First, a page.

** Daggerboard retracted, T = Th = 0,1 m >>> (1,2 Th^2+ 0,8 (Th – Th)^2) = 0,012 m2 (= 2 Teff^2 , so as if Teff = 0,077 m)
    , and Di = (…......) / 0,012 , so 154 more drag !
    It is easy to understand (and can be easy to experiment in situ) that the speed and moreover the VMG will be quasi nul in this configuration daggerboard retracted, and that a VPP with using such formulation can be able to reflect that trend.

    Still a simplified approach though : is the calibration lying in the 1,2 0,8 coefficients stable enough or fluctuant from one case to another ?
     
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  6. patzefran
    Joined: Feb 2011
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    patzefran patzefran

    Looks like your formulation don't take rudder into account when daggerboard is retracted. Hobie 14 relies mostly on the rudder's lift when going to windward, and they are good upwind performer. Oossanen formulation is theoretical but looks good to me.
     
  7. MikeDrummond
    Joined: Nov 2006
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    MikeDrummond Junior Member

    Here is a very simple Laser VPP in Excel in case it is useful. Laser & dinghy boatspeed - VPP http://scienceofsailing.blogspot.com/2018/06/laser-boatspeed-vpp.html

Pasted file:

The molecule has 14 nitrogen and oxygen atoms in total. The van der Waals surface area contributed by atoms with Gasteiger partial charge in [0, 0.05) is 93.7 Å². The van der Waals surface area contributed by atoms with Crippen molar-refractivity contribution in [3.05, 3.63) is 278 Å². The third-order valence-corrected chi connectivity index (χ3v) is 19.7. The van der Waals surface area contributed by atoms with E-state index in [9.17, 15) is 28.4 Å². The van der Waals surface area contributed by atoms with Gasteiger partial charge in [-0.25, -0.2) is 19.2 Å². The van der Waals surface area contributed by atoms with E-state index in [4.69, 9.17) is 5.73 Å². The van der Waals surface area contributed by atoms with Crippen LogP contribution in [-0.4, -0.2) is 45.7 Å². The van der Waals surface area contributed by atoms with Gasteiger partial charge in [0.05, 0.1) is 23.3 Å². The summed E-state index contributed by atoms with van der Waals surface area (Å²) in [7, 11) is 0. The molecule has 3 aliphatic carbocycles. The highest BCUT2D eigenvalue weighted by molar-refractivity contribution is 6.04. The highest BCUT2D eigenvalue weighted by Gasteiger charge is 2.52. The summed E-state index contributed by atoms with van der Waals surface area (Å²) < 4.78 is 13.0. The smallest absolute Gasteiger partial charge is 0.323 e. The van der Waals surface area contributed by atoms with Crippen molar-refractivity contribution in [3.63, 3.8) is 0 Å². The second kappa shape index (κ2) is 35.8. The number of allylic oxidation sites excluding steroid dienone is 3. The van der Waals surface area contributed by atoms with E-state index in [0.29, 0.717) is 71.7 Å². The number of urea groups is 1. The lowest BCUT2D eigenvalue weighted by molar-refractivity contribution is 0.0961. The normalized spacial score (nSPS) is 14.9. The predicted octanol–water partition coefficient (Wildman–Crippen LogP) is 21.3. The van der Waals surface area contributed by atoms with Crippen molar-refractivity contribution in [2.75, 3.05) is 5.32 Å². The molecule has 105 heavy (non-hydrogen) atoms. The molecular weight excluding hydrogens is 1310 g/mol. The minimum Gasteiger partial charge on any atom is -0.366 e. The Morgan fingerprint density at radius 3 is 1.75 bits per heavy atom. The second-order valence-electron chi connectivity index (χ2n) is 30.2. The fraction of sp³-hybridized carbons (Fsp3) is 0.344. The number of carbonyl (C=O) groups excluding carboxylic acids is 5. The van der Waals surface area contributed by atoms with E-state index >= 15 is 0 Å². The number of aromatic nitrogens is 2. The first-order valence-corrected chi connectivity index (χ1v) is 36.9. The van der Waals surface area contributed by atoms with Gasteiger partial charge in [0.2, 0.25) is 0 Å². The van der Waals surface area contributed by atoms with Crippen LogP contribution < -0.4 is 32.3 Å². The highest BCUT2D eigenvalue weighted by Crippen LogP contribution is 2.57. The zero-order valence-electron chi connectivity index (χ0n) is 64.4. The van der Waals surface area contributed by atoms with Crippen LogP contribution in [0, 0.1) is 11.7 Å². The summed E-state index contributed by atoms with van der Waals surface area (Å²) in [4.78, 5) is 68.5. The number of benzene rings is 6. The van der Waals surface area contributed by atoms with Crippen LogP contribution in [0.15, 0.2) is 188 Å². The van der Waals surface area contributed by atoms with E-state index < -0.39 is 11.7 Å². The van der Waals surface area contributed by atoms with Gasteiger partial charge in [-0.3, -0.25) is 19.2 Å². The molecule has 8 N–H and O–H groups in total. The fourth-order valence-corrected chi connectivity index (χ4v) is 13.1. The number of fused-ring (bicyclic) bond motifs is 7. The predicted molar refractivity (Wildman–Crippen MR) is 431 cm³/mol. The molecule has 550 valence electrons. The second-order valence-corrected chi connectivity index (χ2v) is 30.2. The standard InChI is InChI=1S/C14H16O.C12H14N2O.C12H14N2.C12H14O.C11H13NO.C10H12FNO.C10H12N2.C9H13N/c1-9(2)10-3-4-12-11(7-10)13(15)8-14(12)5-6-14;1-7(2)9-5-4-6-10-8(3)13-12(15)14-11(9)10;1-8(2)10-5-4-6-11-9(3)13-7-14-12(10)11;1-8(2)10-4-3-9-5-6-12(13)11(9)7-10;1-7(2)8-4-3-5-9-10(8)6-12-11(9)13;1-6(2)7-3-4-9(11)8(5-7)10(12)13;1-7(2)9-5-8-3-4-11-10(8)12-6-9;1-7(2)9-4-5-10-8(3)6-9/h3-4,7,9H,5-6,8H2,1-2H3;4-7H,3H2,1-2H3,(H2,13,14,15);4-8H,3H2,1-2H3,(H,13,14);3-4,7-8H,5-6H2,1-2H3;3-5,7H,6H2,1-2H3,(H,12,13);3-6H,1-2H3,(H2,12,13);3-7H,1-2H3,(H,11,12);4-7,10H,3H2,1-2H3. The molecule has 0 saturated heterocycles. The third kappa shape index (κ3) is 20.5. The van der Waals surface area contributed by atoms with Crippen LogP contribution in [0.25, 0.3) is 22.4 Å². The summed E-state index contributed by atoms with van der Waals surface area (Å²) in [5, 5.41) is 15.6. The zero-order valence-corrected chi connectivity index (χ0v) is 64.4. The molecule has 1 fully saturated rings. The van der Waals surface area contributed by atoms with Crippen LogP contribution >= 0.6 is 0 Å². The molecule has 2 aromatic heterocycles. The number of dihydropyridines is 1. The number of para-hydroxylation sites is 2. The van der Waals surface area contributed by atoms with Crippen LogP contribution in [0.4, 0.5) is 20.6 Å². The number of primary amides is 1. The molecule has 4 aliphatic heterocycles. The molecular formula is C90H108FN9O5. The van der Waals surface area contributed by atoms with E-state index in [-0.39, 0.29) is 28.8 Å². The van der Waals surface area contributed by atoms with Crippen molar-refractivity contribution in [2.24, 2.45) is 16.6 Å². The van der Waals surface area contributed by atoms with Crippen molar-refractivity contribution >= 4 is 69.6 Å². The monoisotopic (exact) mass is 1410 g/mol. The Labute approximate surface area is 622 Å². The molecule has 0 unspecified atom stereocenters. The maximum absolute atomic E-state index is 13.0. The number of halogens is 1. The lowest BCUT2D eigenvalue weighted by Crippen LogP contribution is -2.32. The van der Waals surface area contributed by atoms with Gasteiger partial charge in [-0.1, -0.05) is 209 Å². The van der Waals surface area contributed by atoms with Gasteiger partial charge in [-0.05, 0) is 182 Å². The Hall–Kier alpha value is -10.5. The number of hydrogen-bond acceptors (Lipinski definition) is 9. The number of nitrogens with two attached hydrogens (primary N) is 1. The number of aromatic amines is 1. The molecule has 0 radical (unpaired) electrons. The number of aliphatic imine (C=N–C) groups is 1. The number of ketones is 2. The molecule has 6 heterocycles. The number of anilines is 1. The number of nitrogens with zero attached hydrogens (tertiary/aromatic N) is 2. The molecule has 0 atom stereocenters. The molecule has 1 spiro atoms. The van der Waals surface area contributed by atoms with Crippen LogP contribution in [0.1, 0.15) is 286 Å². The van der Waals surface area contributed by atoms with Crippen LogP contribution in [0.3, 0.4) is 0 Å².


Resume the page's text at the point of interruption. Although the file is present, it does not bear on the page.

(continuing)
It was made for learning but the results seem plausible up to about 10kn.
    The HM&RM, sideforces, thrust & drag are balanced for a given camber by adjusting hiking and twist.
    It runs without Solver so there is no built-in optimisation, but it's usable without owning Excel. Instead the iterative calcs rely on the previous solution which will cause errors if a large change in TWS or TWA. The resultant large change in forces overwhelms the balancing formulae. RTM

    Always interested if you find suggestions for improvements or questions.
    Mike
     
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  8. MikeDrummond
    Joined: Nov 2006
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    MikeDrummond Junior Member

    As Dolfiman points out, I neglected to say that the Heel angle is fixed to zero. This is reasonable for a performance dinghy I feel.
    I made a similar keelboat VPP which searches for the correct heel angle, but with twist as an input.
     
  9. Peaky
    Joined: Feb 2018
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    Peaky Junior Member

    Good stuff Mike, thanks a lot for sharing. Lasers do use up to about 6 degrees of heel (gives about 10% more RM in exchange for losses from rig and appendages) but the difference in VMG is very small.
     

  10. MikeDrummond
    Joined: Nov 2006
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    MikeDrummond Junior Member

    As a teaching tool, it's meant to be the simplest VPP that can run without even owning Excel. My emphasis in the interface was on the aero induced drag/sail twist tradeoff.
    I also use it for an old dinghy that sails with >10 deg heel by fudging RM with an increased MaxHike. Not that I have heeled drag data.

    It's too easy for me to get carried away with adding complexity than the basic force models justify. It's been good for my learning though!